Fiction 2021 | 278 pages
I am shocked to discover that there exist people who did not like this book! I think it is nothing short of brilliant. Theo Byrne is raising his neurodivergent, undiagnosed, nine-year-old son Robin, after his mother’s accidental death. This, all alone, is the making of a challenging story. But add to it, in true Powers’ sentiment, a dying planet, climate change, and species extinction, and you reach a deeper level of sorrow.
Theo is an Astrobiologist. His work is searching for other planets, perhaps planets that sprout life. He tells Robin numerous bedtime stories about made-up planets, where something unique is occurring In the ecology or with the inhabitants. These are great stories, fueled by a vivid imagination.
Meanwhile, Robbie becomes a patient in an experimental neurofeedback treatment program. He learns to use his mind to move a dot on a page, and then he and the artificial intelligence (AI) take off from there. Eventually the researchers invite Robbie to witness a similar treatment, done a few years earlier, with his mother, and Robbie begins to experience his mother Aly more clearly his life, including her knowledge, her values, her sensibilities, and her love. It is quite amazing what happens for him, and how he improves in managing his fear, anger, confusion, and neurodiverse behavior.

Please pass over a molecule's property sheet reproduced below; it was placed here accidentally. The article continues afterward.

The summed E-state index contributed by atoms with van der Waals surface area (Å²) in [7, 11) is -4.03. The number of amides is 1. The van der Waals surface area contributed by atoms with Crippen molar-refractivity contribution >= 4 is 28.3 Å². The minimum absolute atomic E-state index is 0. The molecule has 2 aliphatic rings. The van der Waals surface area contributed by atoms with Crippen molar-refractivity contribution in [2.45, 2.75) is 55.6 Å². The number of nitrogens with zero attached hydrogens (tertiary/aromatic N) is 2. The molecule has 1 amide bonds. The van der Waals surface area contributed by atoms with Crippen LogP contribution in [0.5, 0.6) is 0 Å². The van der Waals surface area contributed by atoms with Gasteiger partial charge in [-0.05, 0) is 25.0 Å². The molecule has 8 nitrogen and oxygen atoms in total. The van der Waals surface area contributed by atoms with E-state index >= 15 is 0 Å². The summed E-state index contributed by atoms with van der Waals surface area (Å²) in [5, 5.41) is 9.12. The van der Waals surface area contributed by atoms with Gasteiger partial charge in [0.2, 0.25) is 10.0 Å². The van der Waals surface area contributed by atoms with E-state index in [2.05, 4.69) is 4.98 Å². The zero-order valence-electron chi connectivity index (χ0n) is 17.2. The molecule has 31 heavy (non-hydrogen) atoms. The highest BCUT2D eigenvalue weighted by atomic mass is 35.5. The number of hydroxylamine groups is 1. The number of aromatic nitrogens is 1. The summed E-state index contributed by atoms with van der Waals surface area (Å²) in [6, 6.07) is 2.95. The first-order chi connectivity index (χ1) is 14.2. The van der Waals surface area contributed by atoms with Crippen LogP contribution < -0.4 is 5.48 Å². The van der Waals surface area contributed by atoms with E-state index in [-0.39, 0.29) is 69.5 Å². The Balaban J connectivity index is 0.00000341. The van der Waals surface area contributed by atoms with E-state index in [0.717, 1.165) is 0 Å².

While the story line is intriguing and compelling, the real reason why I fell in love with this book is the writing. It simply is beautiful writing. Clear. Dynamic. Sensual even.
Read this. Do not hesitate to read it as soon as you can get your hands on a copy.